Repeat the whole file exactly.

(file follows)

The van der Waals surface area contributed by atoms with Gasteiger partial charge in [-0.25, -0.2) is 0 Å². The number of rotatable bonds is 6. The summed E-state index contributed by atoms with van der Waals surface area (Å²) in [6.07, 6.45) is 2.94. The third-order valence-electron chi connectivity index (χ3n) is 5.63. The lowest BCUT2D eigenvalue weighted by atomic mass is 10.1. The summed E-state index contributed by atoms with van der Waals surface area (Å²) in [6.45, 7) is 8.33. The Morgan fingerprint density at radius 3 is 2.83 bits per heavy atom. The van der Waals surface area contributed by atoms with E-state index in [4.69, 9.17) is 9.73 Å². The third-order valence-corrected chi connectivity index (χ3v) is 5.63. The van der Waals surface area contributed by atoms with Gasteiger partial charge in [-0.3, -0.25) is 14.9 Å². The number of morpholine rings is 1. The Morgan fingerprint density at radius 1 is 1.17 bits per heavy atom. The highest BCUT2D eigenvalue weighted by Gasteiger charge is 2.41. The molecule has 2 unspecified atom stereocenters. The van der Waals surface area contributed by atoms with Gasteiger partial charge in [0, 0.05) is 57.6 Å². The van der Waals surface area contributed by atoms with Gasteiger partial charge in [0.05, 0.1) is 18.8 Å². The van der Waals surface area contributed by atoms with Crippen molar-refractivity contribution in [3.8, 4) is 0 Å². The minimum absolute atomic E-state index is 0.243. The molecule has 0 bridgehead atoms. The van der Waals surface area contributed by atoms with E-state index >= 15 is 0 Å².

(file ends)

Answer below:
The van der Waals surface area contributed by atoms with Gasteiger partial charge in [-0.25, -0.2) is 0 Å². The number of rotatable bonds is 6. The summed E-state index contributed by atoms with van der Waals surface area (Å²) in [6.07, 6.45) is 2.94. The third-order valence-electron chi connectivity index (χ3n) is 5.63. The lowest BCUT2D eigenvalue weighted by atomic mass is 10.1. The summed E-state index contributed by atoms with van der Waals surface area (Å²) in [6.45, 7) is 8.33. The Morgan fingerprint density at radius 3 is 2.83 bits per heavy atom. The van der Waals surface area contributed by atoms with E-state index in [4.69, 9.17) is 9.73 Å². The third-order valence-corrected chi connectivity index (χ3v) is 5.63. The van der Waals surface area contributed by atoms with Gasteiger partial charge in [-0.3, -0.25) is 14.9 Å². The number of morpholine rings is 1. The Morgan fingerprint density at radius 1 is 1.17 bits per heavy atom. The highest BCUT2D eigenvalue weighted by Gasteiger charge is 2.41. The molecule has 2 unspecified atom stereocenters. The van der Waals surface area contributed by atoms with Gasteiger partial charge in [0, 0.05) is 57.6 Å². The van der Waals surface area contributed by atoms with Gasteiger partial charge in [0.05, 0.1) is 18.8 Å². The van der Waals surface area contributed by atoms with Crippen molar-refractivity contribution in [3.8, 4) is 0 Å². The minimum absolute atomic E-state index is 0.243. The molecule has 0 bridgehead atoms. The van der Waals surface area contributed by atoms with E-state index >= 15 is 0 Å².